1. AREA - Knowing your market or area well is key to yielding bigger orders. You need to understand what area can be beneficial to you. I generally look for areas that have a higher saturation of restaurants, but also more restaurant tiers as in casual, semi-casual, and fine dining. Your customer location can help you earn more. I noticed I do a lot better with family-oriented neighborhoods or more affluent neighborhoods. All of this gives you more orders to look at and also more potential for better paying orders.
  2. TIMING - Driving at the absolute best times for Uber Eats will yield you better and bigger orders. Simply put, the busier it is the more volume of orders you can accept. Key times to drive for Uber Eats are lunch and dinner during weekdays and most of the day during the weekends. For more in-depth, times check out our 'The Absolute Best Times to DoorDash in 2022' article as it correlates very well with Uber Eats and also Grubhub.
  3. METRICS - Using your own metrics can determine if an order is the "biggest" for you or worth it to you. You need to understand the time it takes to do an order, the distance, and other factors. I like using metrics like dollars/per mile or orders per hour as an example. If I want the biggest orders, should I do orders that take me 45 minutes that pay under $10? Probably not. Ask yourself questions about each other to determine if the metric benefits you.


While there may be some overlap with general strategies with delivery gig apps, Uber Eats is a different beast and has some more specific strategies you need to apply to earn more as a driver. You need to understand how the tipping works, ping screen information, and know how to beat Uber Eats algorithm to yield bigger orders. Here are 3 Uber Eats driver hacks you need to know.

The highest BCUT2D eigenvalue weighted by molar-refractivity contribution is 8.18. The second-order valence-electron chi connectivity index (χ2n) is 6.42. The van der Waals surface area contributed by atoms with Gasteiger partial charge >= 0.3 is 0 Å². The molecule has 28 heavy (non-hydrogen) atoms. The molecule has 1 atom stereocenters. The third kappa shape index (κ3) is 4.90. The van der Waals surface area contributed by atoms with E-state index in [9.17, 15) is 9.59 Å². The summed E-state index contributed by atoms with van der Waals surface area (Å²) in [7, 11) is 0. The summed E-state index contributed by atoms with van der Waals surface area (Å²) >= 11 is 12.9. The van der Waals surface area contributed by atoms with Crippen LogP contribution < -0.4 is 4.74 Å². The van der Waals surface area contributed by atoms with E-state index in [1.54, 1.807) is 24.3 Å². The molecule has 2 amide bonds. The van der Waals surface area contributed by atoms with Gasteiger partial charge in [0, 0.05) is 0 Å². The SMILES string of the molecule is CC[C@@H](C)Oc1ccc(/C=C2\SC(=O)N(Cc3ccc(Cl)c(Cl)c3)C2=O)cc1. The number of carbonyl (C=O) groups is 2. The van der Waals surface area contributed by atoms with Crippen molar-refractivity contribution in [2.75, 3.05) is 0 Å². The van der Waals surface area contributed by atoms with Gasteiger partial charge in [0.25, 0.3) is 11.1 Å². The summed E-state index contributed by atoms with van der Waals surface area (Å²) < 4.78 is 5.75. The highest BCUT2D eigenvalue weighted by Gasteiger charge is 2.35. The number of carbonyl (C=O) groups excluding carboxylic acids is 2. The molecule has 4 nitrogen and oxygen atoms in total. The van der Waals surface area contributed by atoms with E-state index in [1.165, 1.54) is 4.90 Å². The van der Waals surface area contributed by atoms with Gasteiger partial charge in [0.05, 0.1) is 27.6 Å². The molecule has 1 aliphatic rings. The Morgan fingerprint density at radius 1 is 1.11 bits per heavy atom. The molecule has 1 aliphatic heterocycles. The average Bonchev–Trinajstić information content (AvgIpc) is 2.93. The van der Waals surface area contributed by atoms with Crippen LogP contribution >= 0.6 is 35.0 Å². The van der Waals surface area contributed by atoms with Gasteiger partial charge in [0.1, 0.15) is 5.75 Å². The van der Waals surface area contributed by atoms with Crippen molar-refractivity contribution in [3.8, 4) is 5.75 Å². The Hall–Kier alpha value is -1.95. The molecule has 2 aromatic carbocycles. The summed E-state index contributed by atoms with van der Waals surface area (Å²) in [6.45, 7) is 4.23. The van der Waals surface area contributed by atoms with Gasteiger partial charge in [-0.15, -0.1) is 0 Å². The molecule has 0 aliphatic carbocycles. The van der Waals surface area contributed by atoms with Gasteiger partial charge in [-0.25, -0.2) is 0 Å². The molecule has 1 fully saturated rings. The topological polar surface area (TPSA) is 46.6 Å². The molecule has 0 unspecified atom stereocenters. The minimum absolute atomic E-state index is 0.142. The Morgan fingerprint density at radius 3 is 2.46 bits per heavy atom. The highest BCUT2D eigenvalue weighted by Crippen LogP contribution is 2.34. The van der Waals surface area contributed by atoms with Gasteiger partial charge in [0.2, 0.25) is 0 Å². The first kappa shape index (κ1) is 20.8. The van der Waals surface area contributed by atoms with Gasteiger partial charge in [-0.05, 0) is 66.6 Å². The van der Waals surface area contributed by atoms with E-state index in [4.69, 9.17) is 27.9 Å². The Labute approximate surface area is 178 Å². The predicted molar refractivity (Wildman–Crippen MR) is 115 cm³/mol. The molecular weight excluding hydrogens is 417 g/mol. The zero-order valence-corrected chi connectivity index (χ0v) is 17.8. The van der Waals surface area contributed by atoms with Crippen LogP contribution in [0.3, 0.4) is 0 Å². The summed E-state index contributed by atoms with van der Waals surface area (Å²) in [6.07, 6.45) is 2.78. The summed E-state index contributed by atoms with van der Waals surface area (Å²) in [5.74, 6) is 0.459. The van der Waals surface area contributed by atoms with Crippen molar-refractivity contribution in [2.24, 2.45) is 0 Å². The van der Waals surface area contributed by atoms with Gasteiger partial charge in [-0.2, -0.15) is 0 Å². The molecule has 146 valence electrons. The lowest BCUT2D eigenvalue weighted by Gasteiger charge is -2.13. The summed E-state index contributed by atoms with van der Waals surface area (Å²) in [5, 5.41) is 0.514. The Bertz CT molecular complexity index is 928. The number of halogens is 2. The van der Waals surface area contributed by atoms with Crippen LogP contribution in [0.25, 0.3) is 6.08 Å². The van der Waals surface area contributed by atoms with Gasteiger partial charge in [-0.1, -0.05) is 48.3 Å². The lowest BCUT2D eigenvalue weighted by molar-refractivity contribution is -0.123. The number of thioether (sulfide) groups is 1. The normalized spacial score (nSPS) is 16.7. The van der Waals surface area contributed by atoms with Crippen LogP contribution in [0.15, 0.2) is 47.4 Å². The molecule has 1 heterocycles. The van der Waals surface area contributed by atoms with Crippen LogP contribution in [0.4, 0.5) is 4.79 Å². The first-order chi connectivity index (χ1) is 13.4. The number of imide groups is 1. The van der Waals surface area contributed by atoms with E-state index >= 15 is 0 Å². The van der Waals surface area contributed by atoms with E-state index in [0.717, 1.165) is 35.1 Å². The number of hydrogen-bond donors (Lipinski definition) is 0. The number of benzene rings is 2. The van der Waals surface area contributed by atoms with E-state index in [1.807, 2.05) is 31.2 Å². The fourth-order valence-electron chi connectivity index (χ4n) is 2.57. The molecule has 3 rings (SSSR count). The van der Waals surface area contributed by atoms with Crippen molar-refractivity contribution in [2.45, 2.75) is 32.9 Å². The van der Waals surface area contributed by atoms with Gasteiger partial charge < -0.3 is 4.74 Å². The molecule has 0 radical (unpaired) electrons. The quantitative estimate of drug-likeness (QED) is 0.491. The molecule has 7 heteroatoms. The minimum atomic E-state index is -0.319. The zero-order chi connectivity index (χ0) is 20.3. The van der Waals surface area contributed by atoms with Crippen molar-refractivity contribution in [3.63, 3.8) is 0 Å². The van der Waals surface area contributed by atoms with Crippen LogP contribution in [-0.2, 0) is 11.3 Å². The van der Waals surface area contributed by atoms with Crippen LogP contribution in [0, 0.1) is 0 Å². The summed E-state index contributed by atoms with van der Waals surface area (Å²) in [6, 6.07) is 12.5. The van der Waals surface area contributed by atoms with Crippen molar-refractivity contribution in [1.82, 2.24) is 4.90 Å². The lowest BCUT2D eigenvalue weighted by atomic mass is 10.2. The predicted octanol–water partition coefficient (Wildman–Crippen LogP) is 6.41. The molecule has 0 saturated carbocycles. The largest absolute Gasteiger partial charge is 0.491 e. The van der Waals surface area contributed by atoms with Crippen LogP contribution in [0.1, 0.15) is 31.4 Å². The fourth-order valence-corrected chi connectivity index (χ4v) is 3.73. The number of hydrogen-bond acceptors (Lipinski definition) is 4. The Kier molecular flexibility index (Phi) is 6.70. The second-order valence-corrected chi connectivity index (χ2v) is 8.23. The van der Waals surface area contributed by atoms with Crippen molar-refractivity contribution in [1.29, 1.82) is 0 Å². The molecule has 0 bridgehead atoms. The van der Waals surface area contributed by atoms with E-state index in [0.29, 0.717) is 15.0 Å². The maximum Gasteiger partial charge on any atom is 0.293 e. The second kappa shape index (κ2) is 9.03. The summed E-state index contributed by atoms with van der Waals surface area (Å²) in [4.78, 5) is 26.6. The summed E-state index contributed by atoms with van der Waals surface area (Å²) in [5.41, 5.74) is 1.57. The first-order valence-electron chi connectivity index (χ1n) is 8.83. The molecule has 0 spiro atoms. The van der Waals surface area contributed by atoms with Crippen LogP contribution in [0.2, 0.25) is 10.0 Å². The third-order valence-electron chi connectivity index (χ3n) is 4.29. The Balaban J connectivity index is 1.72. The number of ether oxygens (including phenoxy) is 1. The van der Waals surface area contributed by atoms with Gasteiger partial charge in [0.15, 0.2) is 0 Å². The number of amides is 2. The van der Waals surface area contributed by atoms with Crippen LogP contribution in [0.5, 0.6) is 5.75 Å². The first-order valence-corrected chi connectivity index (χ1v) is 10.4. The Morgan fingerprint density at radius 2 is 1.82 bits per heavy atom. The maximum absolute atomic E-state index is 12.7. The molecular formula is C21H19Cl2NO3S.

1. CUSTOMER SERVICE & TIPS - We know that tipping can be changed by the customer even after you delivered the order, so it is in your best interest to give the best customer service possible to guarantee the tip they already left or to even get more in tips. You do not want your tip reduced. Your biggest tip is your biggest order. Customer service comes down to communication, efficiency, and competency. Follow instructions, be nice, and be fluid and you'll be fine. I sometimes get more than the expected tip due to doing simple things like greeting customers in the app after I drop off the order.
  2. RESTAURANT KNOWLEDGE - As mentioned earlier, we know that tips can be determined by the restaurant and the items customers ordered from it. Use the common strategy of area knowledge and expand that to individual restaurants. Ask yourself which restaurants have high price items, which restaurants encourage ordering multiple items, and which restaurants cater to families? The Uber Driver app does not show item count or item names until AFTER you accepted it. You'll have to do some guessing before you accept. Every guess won't always be a success but eliminating restaurants or orders that may not give you higher item counts can help out. Will you take a Taco Bell order and find out it has 30 items that are mostly hot sauces or would you rather take a Ruth's Chris Steakhouse order banking on the customer ordering multiple or many high prices steaks?